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Download links and information about Honeysuckle by Klee. This album was released in 2006 and it belongs to Electronica, Jazz, Rock, Pop, Alternative genres. It contains 15 tracks with total duration of 55:32 minutes.

Artist: Klee
Release date: 2006
Genre: Electronica, Jazz, Rock, Pop, Alternative
Tracks: 15
Duration: 55:32
Buy on iTunes $9.99


No. Title Length
1. This Is for Everyone (english Version) 3:39
2. A Thousand Ways (english Version) 4:12
3. With You 2:53
4. Gold (english Version) 3:56
5. My Secret 2:46
6. Two Questions 4:59
7. We Go Against the Flow 3:59
8. As Long As You Live 3:34
9. One Wish Left 4:03
10. Our Movie 3:35
11. Not Even Ten Horses 2:45
12. My Room 2:55
13. Fur Alle, Die (bonus Track) 3:49
14. Tausendfach (bonus Track) 4:31
15. Gold (bonus Track) 3:56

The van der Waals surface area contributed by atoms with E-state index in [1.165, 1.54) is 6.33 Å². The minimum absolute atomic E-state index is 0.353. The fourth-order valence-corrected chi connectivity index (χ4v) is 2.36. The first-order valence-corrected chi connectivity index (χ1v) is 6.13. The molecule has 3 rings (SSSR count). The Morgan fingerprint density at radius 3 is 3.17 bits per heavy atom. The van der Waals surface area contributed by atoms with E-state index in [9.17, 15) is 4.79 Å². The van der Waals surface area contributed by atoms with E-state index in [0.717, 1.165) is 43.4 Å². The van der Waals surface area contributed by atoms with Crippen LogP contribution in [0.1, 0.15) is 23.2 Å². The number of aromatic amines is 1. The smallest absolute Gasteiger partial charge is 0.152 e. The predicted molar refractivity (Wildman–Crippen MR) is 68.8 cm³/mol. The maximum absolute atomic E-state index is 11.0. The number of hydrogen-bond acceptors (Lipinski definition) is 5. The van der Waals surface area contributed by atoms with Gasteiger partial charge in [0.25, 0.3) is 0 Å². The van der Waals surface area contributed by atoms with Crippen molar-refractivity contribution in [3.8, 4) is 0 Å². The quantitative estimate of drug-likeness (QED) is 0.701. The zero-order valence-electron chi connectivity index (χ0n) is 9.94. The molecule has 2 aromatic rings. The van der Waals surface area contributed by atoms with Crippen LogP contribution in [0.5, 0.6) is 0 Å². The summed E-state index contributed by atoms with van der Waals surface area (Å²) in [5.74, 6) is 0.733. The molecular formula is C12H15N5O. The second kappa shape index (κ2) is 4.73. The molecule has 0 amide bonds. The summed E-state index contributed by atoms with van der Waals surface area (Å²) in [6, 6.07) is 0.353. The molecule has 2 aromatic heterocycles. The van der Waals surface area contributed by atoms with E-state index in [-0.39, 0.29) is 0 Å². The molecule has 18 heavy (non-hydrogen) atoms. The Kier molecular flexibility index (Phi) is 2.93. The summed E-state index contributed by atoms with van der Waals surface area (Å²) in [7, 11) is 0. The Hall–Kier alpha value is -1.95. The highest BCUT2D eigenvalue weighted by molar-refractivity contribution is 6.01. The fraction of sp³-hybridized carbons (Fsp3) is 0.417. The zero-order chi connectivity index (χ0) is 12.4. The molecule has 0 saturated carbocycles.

Honeysuckle, the English release of 2005's Jelängerjelieber, is Klee's second album, and by the looks of it the band has learned the ropes. This album finds Klee once again taking a stab at club music hopped up on indie sensibilities, which leaves listeners with 12 tracks (15 if you count the German versions) split between pulsating club singles and smart, synthy pop numbers. "Gold," the first single off the album, is similar to the sultry, breathy dance stuff that appeared on their previous album, Unverwundbar. But where songs like "Erinner Dich" crumbled a little under their own weight, "Gold" shimmers with a heavy disco backbeat and edgy guitars. Honeysuckle proves that Klee have learned a lot about making straight-up club music, but the most promise shows in the places where the songs dip into dreamy indie pop territory. "With You" abandons the electronic extras altogether, relying on meandering guitars and Suzie Kerstgens' breathy vocals alone. Of all the tracks, "With You" shows Klee at their best, and it'll be interesting to see if they continue in the same vein on their next release. "A Thousand Ways" is similarly promising, and the beauty of it is how Kerstgens, with her austere yet intimate vocals, steers the song away from overt sentimentality. It's apparent that Klee want to bring out some '80s influences on this album, and aside from "Our Movie" (which sounds uncannily like the Cure's "Just Like Heaven"), Honeysuckle manages for the most part to echo rather than copy its influences. Though this album isn't a huge step forward for Klee, it's certainly not a step in the wrong direction.